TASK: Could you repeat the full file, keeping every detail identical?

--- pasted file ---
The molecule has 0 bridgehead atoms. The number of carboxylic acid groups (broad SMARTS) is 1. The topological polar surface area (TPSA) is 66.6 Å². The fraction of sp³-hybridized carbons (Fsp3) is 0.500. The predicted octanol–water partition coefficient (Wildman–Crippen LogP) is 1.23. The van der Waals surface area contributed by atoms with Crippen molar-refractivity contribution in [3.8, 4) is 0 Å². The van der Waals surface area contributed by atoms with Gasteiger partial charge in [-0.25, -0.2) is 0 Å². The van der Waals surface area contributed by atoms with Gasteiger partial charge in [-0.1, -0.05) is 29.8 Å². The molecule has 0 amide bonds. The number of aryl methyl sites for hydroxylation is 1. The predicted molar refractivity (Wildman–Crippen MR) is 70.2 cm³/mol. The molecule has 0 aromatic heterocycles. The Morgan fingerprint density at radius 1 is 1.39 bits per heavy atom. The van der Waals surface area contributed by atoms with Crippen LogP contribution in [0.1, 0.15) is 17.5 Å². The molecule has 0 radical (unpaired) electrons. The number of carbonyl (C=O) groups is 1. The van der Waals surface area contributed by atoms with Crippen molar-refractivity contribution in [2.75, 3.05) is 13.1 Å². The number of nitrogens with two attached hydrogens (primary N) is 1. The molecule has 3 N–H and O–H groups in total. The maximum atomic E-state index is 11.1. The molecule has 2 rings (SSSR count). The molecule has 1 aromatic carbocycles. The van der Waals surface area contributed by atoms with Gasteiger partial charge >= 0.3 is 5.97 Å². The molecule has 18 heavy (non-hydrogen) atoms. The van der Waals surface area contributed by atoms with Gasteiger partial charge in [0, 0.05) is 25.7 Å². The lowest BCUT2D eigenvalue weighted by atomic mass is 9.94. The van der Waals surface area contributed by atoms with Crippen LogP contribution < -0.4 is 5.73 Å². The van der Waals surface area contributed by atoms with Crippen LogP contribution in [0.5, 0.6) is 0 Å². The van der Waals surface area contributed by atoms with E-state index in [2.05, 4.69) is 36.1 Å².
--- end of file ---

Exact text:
The molecule has 0 bridgehead atoms. The number of carboxylic acid groups (broad SMARTS) is 1. The topological polar surface area (TPSA) is 66.6 Å². The fraction of sp³-hybridized carbons (Fsp3) is 0.500. The predicted octanol–water partition coefficient (Wildman–Crippen LogP) is 1.23. The van der Waals surface area contributed by atoms with Crippen molar-refractivity contribution in [3.8, 4) is 0 Å². The van der Waals surface area contributed by atoms with Gasteiger partial charge in [-0.25, -0.2) is 0 Å². The van der Waals surface area contributed by atoms with Gasteiger partial charge in [-0.1, -0.05) is 29.8 Å². The molecule has 0 amide bonds. The number of aryl methyl sites for hydroxylation is 1. The predicted molar refractivity (Wildman–Crippen MR) is 70.2 cm³/mol. The molecule has 0 aromatic heterocycles. The Morgan fingerprint density at radius 1 is 1.39 bits per heavy atom. The van der Waals surface area contributed by atoms with Crippen LogP contribution in [0.1, 0.15) is 17.5 Å². The molecule has 0 radical (unpaired) electrons. The number of carbonyl (C=O) groups is 1. The van der Waals surface area contributed by atoms with Crippen molar-refractivity contribution in [2.75, 3.05) is 13.1 Å². The number of nitrogens with two attached hydrogens (primary N) is 1. The molecule has 3 N–H and O–H groups in total. The maximum atomic E-state index is 11.1. The molecule has 2 rings (SSSR count). The molecule has 1 aromatic carbocycles. The van der Waals surface area contributed by atoms with Gasteiger partial charge >= 0.3 is 5.97 Å². The molecule has 18 heavy (non-hydrogen) atoms. The van der Waals surface area contributed by atoms with Gasteiger partial charge in [0, 0.05) is 25.7 Å². The lowest BCUT2D eigenvalue weighted by atomic mass is 9.94. The van der Waals surface area contributed by atoms with Crippen LogP contribution < -0.4 is 5.73 Å². The van der Waals surface area contributed by atoms with Crippen LogP contribution in [0.5, 0.6) is 0 Å². The van der Waals surface area contributed by atoms with E-state index in [2.05, 4.69) is 36.1 Å².